He’d made money before in the hills where the great caverns were formed. His lime quarry, along with three nearby gypsum mines, supported the lively community of Lime Spur. Morrison already had some claims in the hills and, figuring the caverns were on public land, filed a claim on that area, too.
Next he went to work improving his new property, building a trail to the
caverns, widening a second entrance, and installing 2,000 wooden steps to
carry paying customers in and out of the caves. He advertised, and news quickly
spread of the beautiful caverns overlooking the Jefferson River.
That’s when the Northern Pacific Railroad became interested in the caves. One of the most powerful interests in Montana, the railroad threw its considerable legal and political weight behind its contention that the increasingly famous caverns were its property, not the mining claim of some local impresario.
The debate soon landed in the courts, which ruled in favor of the railroad. What Northern Pacific then did with its newly cleared title and accompanying marvels surprised everyone. In 1908, after years of flexing its legal muscle in the courts to exert its property rights, the railroad gave the caverns to the federal government.
President Theodore Roosevelt, one of the nation’s great conservationists and the kind of guy who likely would have enjoyed spelunking the caverns, selected a name for the newly obtained property: Lewis and Clark Caverns. The famous explorers had never actually visited the site, but they had hiked near the caverns on Cave Mountain in 1805 looking for Shoshone Indians, and a portion of their famous route was visible from the caverns’ entrance.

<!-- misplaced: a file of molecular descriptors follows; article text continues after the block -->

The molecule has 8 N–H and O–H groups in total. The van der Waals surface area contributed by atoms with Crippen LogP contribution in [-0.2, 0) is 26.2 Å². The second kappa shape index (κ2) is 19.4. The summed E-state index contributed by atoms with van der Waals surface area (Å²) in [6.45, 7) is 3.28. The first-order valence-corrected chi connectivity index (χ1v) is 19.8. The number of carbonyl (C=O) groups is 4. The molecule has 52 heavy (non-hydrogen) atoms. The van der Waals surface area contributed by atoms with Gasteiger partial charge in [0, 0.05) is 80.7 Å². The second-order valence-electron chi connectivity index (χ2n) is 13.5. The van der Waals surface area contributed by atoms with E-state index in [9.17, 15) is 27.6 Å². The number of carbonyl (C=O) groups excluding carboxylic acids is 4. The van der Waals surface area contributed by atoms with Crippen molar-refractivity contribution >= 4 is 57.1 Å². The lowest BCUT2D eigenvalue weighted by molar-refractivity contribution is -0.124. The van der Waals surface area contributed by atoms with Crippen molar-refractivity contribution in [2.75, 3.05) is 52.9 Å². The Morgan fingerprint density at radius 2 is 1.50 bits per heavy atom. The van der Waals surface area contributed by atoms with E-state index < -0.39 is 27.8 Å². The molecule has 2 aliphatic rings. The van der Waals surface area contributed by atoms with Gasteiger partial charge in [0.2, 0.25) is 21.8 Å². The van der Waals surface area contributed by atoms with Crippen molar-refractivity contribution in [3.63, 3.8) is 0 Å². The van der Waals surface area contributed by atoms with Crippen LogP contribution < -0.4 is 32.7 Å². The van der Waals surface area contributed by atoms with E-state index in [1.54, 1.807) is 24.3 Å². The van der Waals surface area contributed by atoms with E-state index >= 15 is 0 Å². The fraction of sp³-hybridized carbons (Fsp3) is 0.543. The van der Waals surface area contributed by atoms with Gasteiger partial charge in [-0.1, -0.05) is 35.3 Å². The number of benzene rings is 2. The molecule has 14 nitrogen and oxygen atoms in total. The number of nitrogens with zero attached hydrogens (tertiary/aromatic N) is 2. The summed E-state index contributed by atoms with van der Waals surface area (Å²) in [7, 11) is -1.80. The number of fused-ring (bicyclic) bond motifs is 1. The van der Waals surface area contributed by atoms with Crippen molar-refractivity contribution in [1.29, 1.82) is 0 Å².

The government designated the newly named caverns the nation’s 12th national monument—then slapped a lock on a barricade and ordered everybody to stay the heck out. Morrison ignored the dictate. He broke the first lock and brought in tours. Whenever the government installed a new lock, he broke it, maintaining a condition of perpetual defiance until his death, in 1932, at the age of 80.
round that time, the federal government was wondering what to do with the caverns. National Park officials knew the site was too fascinating to be locked away, but after a quarter-century they still hadn’t figured out a way to open the gates. Meanwhile, Montana was looking for a state park. It had formed a state parks program in 1929 but had yet to acquire a site. The match was obvious.